There are lovers and haters when it comes to solar panels. And as someone who has lived off-grid since 2015, I’ve met both.
For the record, the majority of people I meet are fairly excited about the potential to generate their own power and have a list of questions to ask.
But the one question that always makes me cringe is, ‘Will solar panels add value to my home?’
The simple answer to this is NO.
As far as the mortgage company or a house appraiser is concerned, solar panels generally add little to no monetary value to the property.
Don’t ask me why, as it makes no sense to me at all!
What’s even more frustrating is that there seems to be a plethora of articles out there claiming just the opposite.
Admittedly, each situation is different. But I can tell you from our own personal experience of building a new home, the bank was not interested in financing our home power system any more than they were financing a barn on our property for personal use (a business endeavor could be different).
It didn’t matter to our appraiser that our home has no electric bill, while other comparable homes in the area do. It didn’t matter that our home is resilient to any issue that might beset the power grid while other comparable homes would be sitting in the dark.
Our home could quite literally be an emergency hospital in the case of a prolonged blackout, and as far as the bank is concerned, solar panels do not add value to our property.
Solar Panels And Perspective Home Buyers
Fortunately, perspective buyers aren’t always in agreement with the bank. For some reason, the idea of having extremely low utility costs seems to appeal to anyone acquainted with the power companies’ monthly correspondence – aka bills.
But homes like these aren’t usually the result of direct influence via the mortgage company.
What generally seems to happen is that a home-owner, at some point in the past, decided to take the solar plunge and purchased solar panels on their own, outside of a mortgage. Then, at a later date, they put their house up for sale.
This is where the value of adding solar panels to your home can be seen.
In this situation, the seller may see higher bids for their home as people generally hate utility bills and they know that your solar panels are going to help reduce that financial burden.
But it’s important to remember that the mortgage companies are still only going to lend according to the appraised value of the overall property and not to any financial investments directly related to solar panels for your house (solar panels associated with a solar farm may be an exception).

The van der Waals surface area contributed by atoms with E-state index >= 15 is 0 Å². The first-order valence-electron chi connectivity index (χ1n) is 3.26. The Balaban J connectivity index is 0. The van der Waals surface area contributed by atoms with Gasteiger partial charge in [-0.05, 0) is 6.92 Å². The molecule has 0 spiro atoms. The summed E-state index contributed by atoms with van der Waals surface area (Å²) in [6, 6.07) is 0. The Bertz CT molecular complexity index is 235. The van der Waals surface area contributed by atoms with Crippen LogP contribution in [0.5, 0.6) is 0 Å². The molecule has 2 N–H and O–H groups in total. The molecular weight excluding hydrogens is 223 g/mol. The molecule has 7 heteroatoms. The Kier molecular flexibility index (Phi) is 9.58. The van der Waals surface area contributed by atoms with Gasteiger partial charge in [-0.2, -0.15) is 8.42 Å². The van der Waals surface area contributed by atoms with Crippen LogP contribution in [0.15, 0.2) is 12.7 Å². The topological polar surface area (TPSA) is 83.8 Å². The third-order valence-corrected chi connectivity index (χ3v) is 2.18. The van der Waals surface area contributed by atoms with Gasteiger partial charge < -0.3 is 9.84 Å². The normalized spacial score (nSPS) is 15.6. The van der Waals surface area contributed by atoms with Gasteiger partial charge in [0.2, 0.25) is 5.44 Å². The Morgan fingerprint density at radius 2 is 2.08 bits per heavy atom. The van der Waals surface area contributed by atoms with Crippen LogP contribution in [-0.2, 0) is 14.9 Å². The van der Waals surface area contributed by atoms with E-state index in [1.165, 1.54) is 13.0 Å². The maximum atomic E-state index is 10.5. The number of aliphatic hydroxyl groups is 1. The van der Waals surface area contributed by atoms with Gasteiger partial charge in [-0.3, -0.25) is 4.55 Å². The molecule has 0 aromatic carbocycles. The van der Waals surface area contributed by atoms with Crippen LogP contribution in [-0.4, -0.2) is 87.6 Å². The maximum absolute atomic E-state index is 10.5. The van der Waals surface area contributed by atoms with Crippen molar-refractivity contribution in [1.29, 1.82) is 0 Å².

So do not assume that adding $15,000 worth of solar panels to your roof is going to increase the value of your home by that same $15,000.
This is not how it typically works with the mortgage company.
From the mortgage company’s perspective, adding solar panels to your home is much like other cosmetic home improvements. While doing so may play a part in helping achieve a sale, it doesn’t always directly correspond with the sale price.
Some People Don’t Like Solar Panels
And then there’s the haters.
Some people, do not and will not ever embrace solar panels. They have their reasons, (which I have found they like to share whether I ask them to or not).
For the record, people have the right to like or dislike anything they choose to. This includes solar panels.
If you are in a situation where you are considering adding solar to your property, keep this in mind as grumpy neighbors, while hopefully few and far between, can make life difficult.
Also, if you are part of a home-owners association, it would be to your benefit to make sure – in writing – that solar panels are allowed. Nobody wants a ‘troublemaker’ coming after you, without the legal footing to stand on your decision.
As the saying goes, ‘Trust But Verify!
This article tends to go against the common narrative of solar panels increasing the value of your home. But then again, this is what we have encountered.
Please don’t misunderstand, clearly we are HUGE fans of solar power and recommend it at every opportunity.
But it has been our experience, first with building a new home and then five years later with refinancing the home, that neither the bank nor the appraiser sees solar panels as a bankable asset.
This is not to say that our local police department does not see our off-grid home as having no value. For more on this, watch ‘Grid-Tied Vs Off-Grid’. But the term ‘value’ should be clarified when it comes to what the mortgage company considers; monetarily speaking.
If you have any questions regarding what solar panels can realistically do for the bankable value of your property, reach out to an appraiser.
The housing market can vary greatly from location to location, and from year to year. Discussing this matter with someone who deals with home values everyday will give you a much better answer than any blog article ever could.
Remember, ‘Trust But Verify!’